In early October the weather has suddenly become cooler, although it was still hot and humid late last month. The daily high has dropped to 20 degrees centigrade, down from 30, and cold winds have started blowing hard. Autumn has come in Saga Prefecture.
In autumn, rice harvesting begins. The color of the rice ears changes from green to golden brown, and brilliant red flowers, called higan-bana (spider lily in English), start to bloom around the rice fields.
Why are spider lilies called higan-bana in Japanese (bana means flower)? It is because this plant is in full bloom with long, thin, and deep red petals at one time around the Autumnal Higan (Equinox) festival, a Buddhist festival in Japan.
Spider lilies are not planted around rice fields in Japan simply because they are beautiful to the eye. This kind of plant has a poison that keeps predators away. For example, in the case of spider lilies, their bulbs are poisonous. In soil, they prevent small animals—plant predators—from entering rice fields to devour the rice. Planting spider lilies around rice fields is the traditional wisdom of the Japanese people. From late September to early October, you can see spider lilies everywhere in Saga Prefecture, where a lot of rice is produced. Their brilliant red flowers are very beautiful and impressive around rice fields filled with ripe golden ears of rice.
I first learned of higan-bana when I was watching a Japanese TV drama. The drama had a scene in which the protagonist began to cross a bridge. The ground beneath his feet was enveloped in a white fog, and there was a red carpet of spider lilies on the other side of the bridge. When he began walking to cross the bridge, he heard someone calling his name. Just as he was beginning to look back, he awoke from his sleep. He recovered from his critical condition.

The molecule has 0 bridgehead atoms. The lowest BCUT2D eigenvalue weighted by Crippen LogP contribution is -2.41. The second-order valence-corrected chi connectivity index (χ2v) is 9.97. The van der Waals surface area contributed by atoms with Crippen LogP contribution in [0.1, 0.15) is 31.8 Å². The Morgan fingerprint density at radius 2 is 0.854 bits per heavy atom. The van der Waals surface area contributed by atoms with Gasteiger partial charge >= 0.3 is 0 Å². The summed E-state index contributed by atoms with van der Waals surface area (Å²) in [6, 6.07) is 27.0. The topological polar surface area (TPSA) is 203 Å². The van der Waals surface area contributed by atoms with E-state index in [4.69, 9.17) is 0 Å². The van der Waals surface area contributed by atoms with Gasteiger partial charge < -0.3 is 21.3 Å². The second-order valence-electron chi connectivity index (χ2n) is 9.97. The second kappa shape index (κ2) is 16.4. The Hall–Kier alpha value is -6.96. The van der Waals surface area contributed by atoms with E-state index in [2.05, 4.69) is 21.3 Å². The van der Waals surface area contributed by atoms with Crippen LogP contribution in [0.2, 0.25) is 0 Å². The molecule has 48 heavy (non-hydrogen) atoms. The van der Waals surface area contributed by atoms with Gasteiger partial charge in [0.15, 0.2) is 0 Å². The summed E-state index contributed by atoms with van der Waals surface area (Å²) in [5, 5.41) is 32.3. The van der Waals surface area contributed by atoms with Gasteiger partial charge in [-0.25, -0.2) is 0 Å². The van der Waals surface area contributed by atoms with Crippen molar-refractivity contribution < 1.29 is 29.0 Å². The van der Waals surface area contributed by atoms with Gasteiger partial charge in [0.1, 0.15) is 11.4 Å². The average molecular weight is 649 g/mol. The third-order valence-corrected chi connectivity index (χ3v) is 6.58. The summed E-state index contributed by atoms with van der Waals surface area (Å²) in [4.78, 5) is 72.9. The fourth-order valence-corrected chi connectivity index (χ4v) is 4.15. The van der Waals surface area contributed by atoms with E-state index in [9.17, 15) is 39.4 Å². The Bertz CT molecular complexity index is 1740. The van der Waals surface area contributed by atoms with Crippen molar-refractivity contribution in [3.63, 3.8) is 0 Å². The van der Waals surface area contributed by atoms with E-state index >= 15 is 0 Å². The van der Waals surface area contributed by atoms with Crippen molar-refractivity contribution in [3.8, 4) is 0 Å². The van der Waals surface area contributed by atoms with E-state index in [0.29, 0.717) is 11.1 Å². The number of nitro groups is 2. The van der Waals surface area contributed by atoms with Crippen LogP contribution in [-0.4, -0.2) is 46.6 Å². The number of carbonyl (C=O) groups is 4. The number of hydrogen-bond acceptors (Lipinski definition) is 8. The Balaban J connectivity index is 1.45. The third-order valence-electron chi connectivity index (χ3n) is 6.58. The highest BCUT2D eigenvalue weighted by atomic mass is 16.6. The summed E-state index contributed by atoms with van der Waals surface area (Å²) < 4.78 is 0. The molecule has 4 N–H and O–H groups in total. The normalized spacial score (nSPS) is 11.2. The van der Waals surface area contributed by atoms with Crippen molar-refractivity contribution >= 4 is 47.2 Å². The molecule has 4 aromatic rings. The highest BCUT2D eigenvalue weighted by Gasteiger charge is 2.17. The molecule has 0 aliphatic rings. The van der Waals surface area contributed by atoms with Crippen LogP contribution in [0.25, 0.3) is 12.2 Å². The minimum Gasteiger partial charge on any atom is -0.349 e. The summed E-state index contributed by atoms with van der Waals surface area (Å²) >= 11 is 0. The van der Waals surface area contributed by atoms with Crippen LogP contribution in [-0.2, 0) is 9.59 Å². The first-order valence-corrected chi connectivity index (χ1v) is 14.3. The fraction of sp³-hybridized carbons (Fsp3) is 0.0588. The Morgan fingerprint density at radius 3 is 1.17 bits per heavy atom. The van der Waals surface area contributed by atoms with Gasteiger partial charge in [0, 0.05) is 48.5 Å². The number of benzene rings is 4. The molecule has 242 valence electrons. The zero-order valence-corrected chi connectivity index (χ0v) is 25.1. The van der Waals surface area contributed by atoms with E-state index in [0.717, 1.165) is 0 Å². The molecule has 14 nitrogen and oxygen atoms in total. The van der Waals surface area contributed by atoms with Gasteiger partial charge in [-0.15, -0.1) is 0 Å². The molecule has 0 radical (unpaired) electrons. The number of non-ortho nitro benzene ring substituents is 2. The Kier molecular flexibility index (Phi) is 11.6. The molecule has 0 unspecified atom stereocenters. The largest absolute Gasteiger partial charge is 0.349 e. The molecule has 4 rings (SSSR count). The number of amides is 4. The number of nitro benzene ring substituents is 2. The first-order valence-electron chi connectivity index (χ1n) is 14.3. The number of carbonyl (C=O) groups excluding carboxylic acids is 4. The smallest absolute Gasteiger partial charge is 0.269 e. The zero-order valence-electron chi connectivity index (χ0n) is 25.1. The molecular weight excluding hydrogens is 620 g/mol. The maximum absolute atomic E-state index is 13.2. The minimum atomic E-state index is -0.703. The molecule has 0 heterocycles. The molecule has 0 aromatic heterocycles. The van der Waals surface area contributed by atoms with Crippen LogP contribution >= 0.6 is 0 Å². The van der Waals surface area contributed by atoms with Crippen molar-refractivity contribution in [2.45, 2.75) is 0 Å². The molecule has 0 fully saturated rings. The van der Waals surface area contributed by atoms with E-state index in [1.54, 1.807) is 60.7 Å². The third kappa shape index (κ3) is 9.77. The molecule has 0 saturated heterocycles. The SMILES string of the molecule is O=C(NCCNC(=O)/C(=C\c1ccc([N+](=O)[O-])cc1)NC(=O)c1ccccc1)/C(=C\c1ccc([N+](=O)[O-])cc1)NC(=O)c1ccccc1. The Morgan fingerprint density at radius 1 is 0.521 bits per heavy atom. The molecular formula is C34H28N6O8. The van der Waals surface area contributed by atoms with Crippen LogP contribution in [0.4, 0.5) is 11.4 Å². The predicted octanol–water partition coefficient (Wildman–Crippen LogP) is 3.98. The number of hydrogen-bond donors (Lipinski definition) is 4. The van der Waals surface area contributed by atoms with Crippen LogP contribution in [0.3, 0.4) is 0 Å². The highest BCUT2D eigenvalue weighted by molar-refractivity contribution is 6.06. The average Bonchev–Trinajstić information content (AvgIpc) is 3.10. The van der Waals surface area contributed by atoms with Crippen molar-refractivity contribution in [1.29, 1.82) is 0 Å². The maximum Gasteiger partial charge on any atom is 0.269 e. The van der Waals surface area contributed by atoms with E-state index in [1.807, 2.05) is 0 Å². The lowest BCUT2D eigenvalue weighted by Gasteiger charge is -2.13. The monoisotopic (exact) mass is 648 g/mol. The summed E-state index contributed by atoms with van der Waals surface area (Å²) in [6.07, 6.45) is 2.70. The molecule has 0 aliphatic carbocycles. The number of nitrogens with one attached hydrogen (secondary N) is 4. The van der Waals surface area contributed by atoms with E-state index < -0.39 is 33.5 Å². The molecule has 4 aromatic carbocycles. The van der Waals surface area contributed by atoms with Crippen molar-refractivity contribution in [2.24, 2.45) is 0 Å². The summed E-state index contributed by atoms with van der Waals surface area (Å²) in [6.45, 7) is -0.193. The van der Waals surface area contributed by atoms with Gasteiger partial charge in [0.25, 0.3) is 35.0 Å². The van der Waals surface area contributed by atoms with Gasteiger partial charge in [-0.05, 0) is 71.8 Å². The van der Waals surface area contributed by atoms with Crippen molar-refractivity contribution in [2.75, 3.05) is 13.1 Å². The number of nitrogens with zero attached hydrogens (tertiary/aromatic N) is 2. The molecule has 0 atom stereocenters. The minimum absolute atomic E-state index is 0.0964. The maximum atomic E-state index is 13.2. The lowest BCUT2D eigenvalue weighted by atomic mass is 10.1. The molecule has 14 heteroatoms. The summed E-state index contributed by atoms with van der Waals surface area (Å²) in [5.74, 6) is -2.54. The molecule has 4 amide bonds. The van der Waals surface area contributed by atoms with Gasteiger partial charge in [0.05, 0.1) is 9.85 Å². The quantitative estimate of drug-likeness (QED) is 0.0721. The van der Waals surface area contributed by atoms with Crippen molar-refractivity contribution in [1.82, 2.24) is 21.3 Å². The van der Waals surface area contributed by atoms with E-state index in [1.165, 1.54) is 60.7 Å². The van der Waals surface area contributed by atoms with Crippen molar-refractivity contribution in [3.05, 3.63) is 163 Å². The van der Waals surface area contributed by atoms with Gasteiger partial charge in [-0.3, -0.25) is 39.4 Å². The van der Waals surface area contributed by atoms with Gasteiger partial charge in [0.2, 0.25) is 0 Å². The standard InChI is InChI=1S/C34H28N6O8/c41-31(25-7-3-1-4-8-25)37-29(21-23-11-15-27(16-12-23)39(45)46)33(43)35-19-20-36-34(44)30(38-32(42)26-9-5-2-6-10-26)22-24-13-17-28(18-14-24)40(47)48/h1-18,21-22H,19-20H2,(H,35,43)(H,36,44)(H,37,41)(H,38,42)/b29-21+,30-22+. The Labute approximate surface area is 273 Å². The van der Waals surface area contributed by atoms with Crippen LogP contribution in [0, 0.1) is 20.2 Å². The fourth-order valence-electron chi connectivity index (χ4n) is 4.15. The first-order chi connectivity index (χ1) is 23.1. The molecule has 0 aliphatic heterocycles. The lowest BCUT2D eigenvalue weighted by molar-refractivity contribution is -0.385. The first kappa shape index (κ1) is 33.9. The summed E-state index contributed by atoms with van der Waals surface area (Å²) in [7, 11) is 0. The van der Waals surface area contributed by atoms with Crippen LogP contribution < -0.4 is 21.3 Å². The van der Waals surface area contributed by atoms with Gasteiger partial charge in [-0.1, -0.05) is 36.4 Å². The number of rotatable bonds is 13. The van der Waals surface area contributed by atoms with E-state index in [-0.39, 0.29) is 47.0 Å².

In Japan, spider lilies are often used as a symbol for something connecting this world and the world after death. They are said to blossom between the world in which we live and the world of death.
I first personally saw spider lilies in full bloom in autumn after I moved to Saga Prefecture. In fact, spider lilies bloom with not only red petals but also yellow and white ones. Yellow and white flowers of spider lilies are slightly more uncommon but no less beautiful than red ones.
The 250 m-high Mt. Eriyama, in the Tenzan mountain range, lies in Ogi City, Saga Prefecture. At the foot of Mt. Eriyama, there are about 600 terraced rice paddies varying in size from small to large. In the area, the Higan Flower Festival is cerebrated every year during the rice harvesting season between late September and early October. Around that time, numerous red spider lily flowers break through the soil and begin to bloom at one time between the terraced rice paddies.
If you have an opportunity to visit Saga Prefecture in the period between late September and early October, please take photos of spider lilies in bloom around the rice fields. I am quite sure that you will be able to take beautiful autumnal photos.
Author name: Noi
Hometown: Bangkok, Thailand
I live in Wakaki-cho, Takeo City, Saga Prefecture, together with my Japanese husband, raising our child.
In Thailand, I used to do art and publication-related work.
I have a Kyushu Special Zone Guide-interpreter’s license (in Thai).